Grooveshark was one of the first online services that let you play almost any song you wanted, on demand, with no restrictions. It closed down Thursday and it won’t be coming back, according to a statement on the website.
“We made very serious mistakes,” said the statement. “We failed to secure licences from rights holders for the vast amount of music on the service. “That was wrong. We apologise. Without reservation,” it said.
Grooveshark’s musical catalogue consisted of copyrighted files uploaded by users, with no compensation for the artists or other rights holders. Consequently, Sony, Warner and Universal Music took legal action against the service in 2011. Apple removed the iOS Grooveshark app from its App Store in 2010 following a complaint from Universal, and the app was taken off the Android market the following year.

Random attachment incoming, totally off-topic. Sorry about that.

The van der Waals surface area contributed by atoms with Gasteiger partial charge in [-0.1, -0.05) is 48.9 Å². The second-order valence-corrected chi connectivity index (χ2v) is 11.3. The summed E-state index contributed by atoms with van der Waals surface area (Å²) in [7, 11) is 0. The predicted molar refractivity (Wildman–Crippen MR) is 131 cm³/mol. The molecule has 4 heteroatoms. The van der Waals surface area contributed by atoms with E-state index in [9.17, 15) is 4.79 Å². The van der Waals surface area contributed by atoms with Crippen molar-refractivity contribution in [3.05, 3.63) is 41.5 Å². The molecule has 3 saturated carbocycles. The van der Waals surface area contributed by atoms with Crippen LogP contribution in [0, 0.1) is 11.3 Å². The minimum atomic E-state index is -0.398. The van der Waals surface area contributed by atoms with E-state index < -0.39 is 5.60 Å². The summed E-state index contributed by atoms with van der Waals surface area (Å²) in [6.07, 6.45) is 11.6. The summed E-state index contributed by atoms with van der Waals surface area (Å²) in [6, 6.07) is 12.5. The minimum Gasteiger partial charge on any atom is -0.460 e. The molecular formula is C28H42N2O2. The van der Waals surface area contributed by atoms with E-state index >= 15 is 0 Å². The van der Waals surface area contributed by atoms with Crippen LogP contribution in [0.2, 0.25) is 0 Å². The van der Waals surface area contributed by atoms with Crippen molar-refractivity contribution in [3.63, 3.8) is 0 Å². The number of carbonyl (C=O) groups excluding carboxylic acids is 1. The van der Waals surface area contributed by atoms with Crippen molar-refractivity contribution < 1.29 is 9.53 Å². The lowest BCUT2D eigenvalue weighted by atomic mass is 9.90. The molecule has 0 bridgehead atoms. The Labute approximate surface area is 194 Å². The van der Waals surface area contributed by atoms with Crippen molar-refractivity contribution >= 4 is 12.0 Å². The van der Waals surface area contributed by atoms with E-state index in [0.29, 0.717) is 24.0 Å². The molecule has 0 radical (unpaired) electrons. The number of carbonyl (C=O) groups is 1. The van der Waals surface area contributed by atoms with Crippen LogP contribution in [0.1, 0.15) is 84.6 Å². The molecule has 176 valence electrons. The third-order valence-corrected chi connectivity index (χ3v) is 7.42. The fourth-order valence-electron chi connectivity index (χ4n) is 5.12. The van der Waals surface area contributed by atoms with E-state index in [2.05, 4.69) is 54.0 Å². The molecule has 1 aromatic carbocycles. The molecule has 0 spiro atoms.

The labels alleged Grooveshark had illegally shared just under 5,000 songs, with a potential legal bill of $736m. Even if the shut-down ends the legal action started by Warner, Sony, and Universal Music, the founders may still face financial penalties should they violate the terms of their agreement with the labels.
“This is an important victory for artists and the entire music industry,” said theRecording Industry Association of America in a statement. It said Grooveshark had built its business without providing proper compensation to artists. “This settlement ends a major source of infringing activity,” it said.
There is wildly contrasting news for two music streaming services as one, Spotify, announced an impressive new funding round and the other finally shut its doors.